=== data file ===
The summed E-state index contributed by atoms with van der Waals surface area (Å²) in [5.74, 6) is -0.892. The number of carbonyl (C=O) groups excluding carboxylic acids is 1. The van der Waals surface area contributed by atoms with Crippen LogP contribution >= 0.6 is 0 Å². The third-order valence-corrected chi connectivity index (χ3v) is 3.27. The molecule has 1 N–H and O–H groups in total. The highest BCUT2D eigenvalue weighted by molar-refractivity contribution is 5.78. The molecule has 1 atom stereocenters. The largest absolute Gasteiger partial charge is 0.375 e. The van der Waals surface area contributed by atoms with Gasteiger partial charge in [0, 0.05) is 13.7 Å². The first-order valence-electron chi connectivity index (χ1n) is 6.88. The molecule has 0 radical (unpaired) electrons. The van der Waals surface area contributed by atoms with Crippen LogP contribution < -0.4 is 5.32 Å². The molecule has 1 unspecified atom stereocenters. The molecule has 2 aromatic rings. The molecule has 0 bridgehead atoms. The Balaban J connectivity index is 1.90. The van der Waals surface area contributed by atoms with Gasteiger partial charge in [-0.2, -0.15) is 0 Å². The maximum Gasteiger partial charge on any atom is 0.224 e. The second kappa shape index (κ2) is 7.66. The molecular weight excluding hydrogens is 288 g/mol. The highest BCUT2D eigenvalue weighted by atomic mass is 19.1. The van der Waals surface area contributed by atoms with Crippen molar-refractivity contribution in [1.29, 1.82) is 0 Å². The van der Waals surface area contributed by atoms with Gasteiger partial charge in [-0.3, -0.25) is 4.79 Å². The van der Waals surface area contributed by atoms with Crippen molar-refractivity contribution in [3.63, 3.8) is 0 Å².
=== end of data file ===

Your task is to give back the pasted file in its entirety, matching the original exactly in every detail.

The summed E-state index contributed by atoms with van der Waals surface area (Å²) in [5.74, 6) is -0.892. The number of carbonyl (C=O) groups excluding carboxylic acids is 1. The van der Waals surface area contributed by atoms with Crippen LogP contribution >= 0.6 is 0 Å². The third-order valence-corrected chi connectivity index (χ3v) is 3.27. The molecule has 1 N–H and O–H groups in total. The highest BCUT2D eigenvalue weighted by molar-refractivity contribution is 5.78. The molecule has 1 atom stereocenters. The largest absolute Gasteiger partial charge is 0.375 e. The van der Waals surface area contributed by atoms with Gasteiger partial charge in [0, 0.05) is 13.7 Å². The first-order valence-electron chi connectivity index (χ1n) is 6.88. The molecule has 0 radical (unpaired) electrons. The van der Waals surface area contributed by atoms with Crippen LogP contribution < -0.4 is 5.32 Å². The molecule has 1 unspecified atom stereocenters. The molecule has 2 aromatic rings. The molecule has 0 bridgehead atoms. The Balaban J connectivity index is 1.90. The van der Waals surface area contributed by atoms with Gasteiger partial charge in [-0.2, -0.15) is 0 Å². The maximum Gasteiger partial charge on any atom is 0.224 e. The second kappa shape index (κ2) is 7.66. The molecular weight excluding hydrogens is 288 g/mol. The highest BCUT2D eigenvalue weighted by atomic mass is 19.1. The van der Waals surface area contributed by atoms with Crippen molar-refractivity contribution in [1.29, 1.82) is 0 Å². The van der Waals surface area contributed by atoms with Gasteiger partial charge in [-0.3, -0.25) is 4.79 Å². The van der Waals surface area contributed by atoms with Crippen molar-refractivity contribution in [3.63, 3.8) is 0 Å².